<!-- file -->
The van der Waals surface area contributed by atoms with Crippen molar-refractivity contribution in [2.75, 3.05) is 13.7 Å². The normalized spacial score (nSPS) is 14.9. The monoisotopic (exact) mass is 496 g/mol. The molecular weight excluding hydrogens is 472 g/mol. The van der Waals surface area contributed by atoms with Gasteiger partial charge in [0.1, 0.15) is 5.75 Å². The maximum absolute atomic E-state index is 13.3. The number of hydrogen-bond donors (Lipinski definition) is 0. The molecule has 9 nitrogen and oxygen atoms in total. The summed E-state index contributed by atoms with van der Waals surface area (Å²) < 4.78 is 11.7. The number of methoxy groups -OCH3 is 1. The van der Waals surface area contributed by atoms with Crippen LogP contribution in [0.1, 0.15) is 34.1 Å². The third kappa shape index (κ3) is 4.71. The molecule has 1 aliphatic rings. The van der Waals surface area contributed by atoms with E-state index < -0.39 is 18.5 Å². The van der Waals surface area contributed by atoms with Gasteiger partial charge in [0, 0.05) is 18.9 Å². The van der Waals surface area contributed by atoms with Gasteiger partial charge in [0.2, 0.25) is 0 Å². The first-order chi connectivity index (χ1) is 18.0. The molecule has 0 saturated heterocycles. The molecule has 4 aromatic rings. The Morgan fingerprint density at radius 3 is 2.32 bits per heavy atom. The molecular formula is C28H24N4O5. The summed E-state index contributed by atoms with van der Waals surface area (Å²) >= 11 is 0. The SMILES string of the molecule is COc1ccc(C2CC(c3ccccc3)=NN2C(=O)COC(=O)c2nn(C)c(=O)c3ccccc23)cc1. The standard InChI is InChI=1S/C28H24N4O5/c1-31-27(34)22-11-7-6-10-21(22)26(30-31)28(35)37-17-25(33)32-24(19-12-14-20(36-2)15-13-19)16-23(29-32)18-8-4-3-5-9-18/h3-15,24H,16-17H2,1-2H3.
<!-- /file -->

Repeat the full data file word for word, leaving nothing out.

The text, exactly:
The van der Waals surface area contributed by atoms with Crippen molar-refractivity contribution in [2.75, 3.05) is 13.7 Å². The normalized spacial score (nSPS) is 14.9. The monoisotopic (exact) mass is 496 g/mol. The molecular weight excluding hydrogens is 472 g/mol. The van der Waals surface area contributed by atoms with Gasteiger partial charge in [0.1, 0.15) is 5.75 Å². The maximum absolute atomic E-state index is 13.3. The number of hydrogen-bond donors (Lipinski definition) is 0. The molecule has 9 nitrogen and oxygen atoms in total. The summed E-state index contributed by atoms with van der Waals surface area (Å²) < 4.78 is 11.7. The number of methoxy groups -OCH3 is 1. The van der Waals surface area contributed by atoms with Crippen LogP contribution in [0.1, 0.15) is 34.1 Å². The third kappa shape index (κ3) is 4.71. The molecule has 1 aliphatic rings. The van der Waals surface area contributed by atoms with E-state index < -0.39 is 18.5 Å². The van der Waals surface area contributed by atoms with Gasteiger partial charge in [0, 0.05) is 18.9 Å². The van der Waals surface area contributed by atoms with Gasteiger partial charge in [0.2, 0.25) is 0 Å². The first-order chi connectivity index (χ1) is 18.0. The molecule has 0 saturated heterocycles. The molecule has 4 aromatic rings. The Morgan fingerprint density at radius 3 is 2.32 bits per heavy atom. The molecular formula is C28H24N4O5. The summed E-state index contributed by atoms with van der Waals surface area (Å²) >= 11 is 0. The SMILES string of the molecule is COc1ccc(C2CC(c3ccccc3)=NN2C(=O)COC(=O)c2nn(C)c(=O)c3ccccc23)cc1. The standard InChI is InChI=1S/C28H24N4O5/c1-31-27(34)22-11-7-6-10-21(22)26(30-31)28(35)37-17-25(33)32-24(19-12-14-20(36-2)15-13-19)16-23(29-32)18-8-4-3-5-9-18/h3-15,24H,16-17H2,1-2H3.